researcher: Pesticides may help rather than harm brown
Sandidge once entered a house in Lenexa and found more
than 80 brown recluse spiders in less than an hour.
In the three years he has studied the small but potentially
deadly beast, he finds an average of 65 brown spiders
inhabiting a typical home in the Kansas City area.
So many spiders in one place made Sandidge to wonder
how these creatures build and maintain their large numbers.
His research led him to a surprising discovery: While
the brown recluse will sometimes eat live prey like
other spiders, it also is a scavenger, preferring dead
over live prey.
Sandidge, a doctoral student in ecology and evolutionary
biology at the University of Kansas, had his findings
published in the Nov. 6 edition of "Nature"
"There is very little biology known about the
species," Sandidge said. "I wanted people
to understand something about the species and why it's
so hard to get rid of them."
The brown recluse is a common pest found throughout
the central and southern United States. In northern
areas of the brown spider's reach, including Kansas
and Missouri, it typically lives indoors because of
the colder climate, Sandidge said.
For his experiments, Sandidge observed spiders in 71
homes in Kansas and also conducted prey-choice experiments
in a lab. In more than 25 homes, he found brown spiders
actually avoiding live prey, instead locating and consuming
For the lab experiments, he placed adult male and female
brown spiders into separate plastic boxes and fed them
a variety of insect prey, both dead and alive, once
a week, and then starved them for two weeks. The spiders
were then presented with equally sized live and dead
prey. Almost 85 percent chose the dead prey over the
live prey, indicating a clear preference.
Sandidge says his findings have implications for how
people control brown recluse infestations in their homes.
"Current practices involve spraying and fogging
or fumigation," Sandidge said. "This kills
all living organisms, good or bad, except the brown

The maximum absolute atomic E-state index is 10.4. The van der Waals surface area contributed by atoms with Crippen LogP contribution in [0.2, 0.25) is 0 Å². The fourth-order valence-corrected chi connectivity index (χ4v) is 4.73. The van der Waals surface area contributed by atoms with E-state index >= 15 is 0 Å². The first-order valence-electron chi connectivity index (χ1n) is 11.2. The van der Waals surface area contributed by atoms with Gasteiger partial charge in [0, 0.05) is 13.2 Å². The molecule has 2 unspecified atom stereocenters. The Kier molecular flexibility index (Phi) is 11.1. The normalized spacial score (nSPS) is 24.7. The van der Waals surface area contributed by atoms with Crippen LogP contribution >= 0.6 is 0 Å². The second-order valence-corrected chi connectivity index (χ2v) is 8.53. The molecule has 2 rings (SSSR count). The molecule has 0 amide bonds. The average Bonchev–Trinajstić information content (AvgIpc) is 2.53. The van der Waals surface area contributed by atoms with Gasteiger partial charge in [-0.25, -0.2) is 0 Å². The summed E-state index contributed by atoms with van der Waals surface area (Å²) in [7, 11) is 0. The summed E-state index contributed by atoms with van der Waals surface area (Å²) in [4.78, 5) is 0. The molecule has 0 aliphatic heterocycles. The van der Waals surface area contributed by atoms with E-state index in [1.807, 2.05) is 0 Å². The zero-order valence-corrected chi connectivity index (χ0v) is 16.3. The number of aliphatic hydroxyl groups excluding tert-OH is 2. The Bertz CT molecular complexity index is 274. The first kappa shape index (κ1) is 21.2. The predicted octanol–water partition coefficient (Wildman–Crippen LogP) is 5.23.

recluse. Overall these methods are not very effective,
except in the short term."
In contrast, spraying pesticides may actually increase
the number of brown spiders by providing killed insects
as a food source, as well as leaving less competition
from other spiders, Sandidge said.
"Basically, pesticide applicators have always
said the only real way to get rid of them is to kill
off their food supply, hoping they will either starve
or leave the premises," Sandidge explained. "My
study shows this idea of killing all potential prey
has only helped these spiders, making their meals easier
Bites from brown spiders can cause slow-healing wounds
and severe tissue damage. Sandidge estimates that thousands
of people are bitten each year.
"The fear of brown spiders is warranted,"
he said. "They're pretty nasty."
Sandidge has taken his spider expertise and expanded
it beyond his doctoral studies. Brown Recluse Solutions
was started by Sandidge in 2002 to educate the public
about brown spiders, as well as detect and control them.
He conducts home consultations and advises the pesticide
industry. Sandidge will design and implement a specific
plan to reduce spider infestations for every home he
In addition, Sandidge runs a Web site connected to
his research known as the Recluse Community Project,
which provides detailed information about the infamous
Sandidge's reputation and expertise have garnered the
respect of other researchers in his field.
"Among spider biologists, his work is very well
received," said Deborah Smith, associate professor
of ecology and evolutionary biology at KU. "He
is very effective in obtaining outside financial support
for his research and in interacting with the public."